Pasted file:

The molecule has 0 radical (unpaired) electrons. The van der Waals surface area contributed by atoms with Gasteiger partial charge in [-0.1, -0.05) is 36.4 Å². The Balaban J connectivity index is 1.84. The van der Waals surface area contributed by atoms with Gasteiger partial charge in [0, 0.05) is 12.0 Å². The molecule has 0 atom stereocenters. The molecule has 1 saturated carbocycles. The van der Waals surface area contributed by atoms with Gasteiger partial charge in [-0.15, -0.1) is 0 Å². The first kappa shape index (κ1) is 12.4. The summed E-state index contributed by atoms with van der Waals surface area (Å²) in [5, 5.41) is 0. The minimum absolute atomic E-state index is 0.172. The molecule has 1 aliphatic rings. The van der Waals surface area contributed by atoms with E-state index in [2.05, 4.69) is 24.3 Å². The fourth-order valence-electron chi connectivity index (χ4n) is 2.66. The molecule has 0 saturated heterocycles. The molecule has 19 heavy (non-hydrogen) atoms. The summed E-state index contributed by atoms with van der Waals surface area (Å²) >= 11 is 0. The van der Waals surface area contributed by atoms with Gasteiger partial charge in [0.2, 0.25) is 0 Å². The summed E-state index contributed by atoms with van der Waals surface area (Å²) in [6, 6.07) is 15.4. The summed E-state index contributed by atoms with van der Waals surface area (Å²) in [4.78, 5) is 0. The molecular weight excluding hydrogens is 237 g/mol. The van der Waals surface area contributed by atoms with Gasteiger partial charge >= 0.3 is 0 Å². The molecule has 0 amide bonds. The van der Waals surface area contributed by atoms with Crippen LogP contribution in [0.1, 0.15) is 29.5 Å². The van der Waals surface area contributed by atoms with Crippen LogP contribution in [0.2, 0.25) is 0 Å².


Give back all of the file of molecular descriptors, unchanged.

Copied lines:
The molecule has 0 radical (unpaired) electrons. The van der Waals surface area contributed by atoms with Gasteiger partial charge in [-0.1, -0.05) is 36.4 Å². The Balaban J connectivity index is 1.84. The van der Waals surface area contributed by atoms with Gasteiger partial charge in [0, 0.05) is 12.0 Å². The molecule has 0 atom stereocenters. The molecule has 1 saturated carbocycles. The van der Waals surface area contributed by atoms with Gasteiger partial charge in [-0.15, -0.1) is 0 Å². The first kappa shape index (κ1) is 12.4. The summed E-state index contributed by atoms with van der Waals surface area (Å²) in [5, 5.41) is 0. The minimum absolute atomic E-state index is 0.172. The molecule has 1 aliphatic rings. The van der Waals surface area contributed by atoms with E-state index in [2.05, 4.69) is 24.3 Å². The fourth-order valence-electron chi connectivity index (χ4n) is 2.66. The molecule has 0 saturated heterocycles. The molecule has 19 heavy (non-hydrogen) atoms. The summed E-state index contributed by atoms with van der Waals surface area (Å²) >= 11 is 0. The van der Waals surface area contributed by atoms with Gasteiger partial charge in [0.2, 0.25) is 0 Å². The summed E-state index contributed by atoms with van der Waals surface area (Å²) in [6, 6.07) is 15.4. The summed E-state index contributed by atoms with van der Waals surface area (Å²) in [4.78, 5) is 0. The molecular weight excluding hydrogens is 237 g/mol. The van der Waals surface area contributed by atoms with Gasteiger partial charge >= 0.3 is 0 Å². The molecule has 0 amide bonds. The van der Waals surface area contributed by atoms with Crippen LogP contribution in [0.1, 0.15) is 29.5 Å². The van der Waals surface area contributed by atoms with Crippen LogP contribution in [0.2, 0.25) is 0 Å².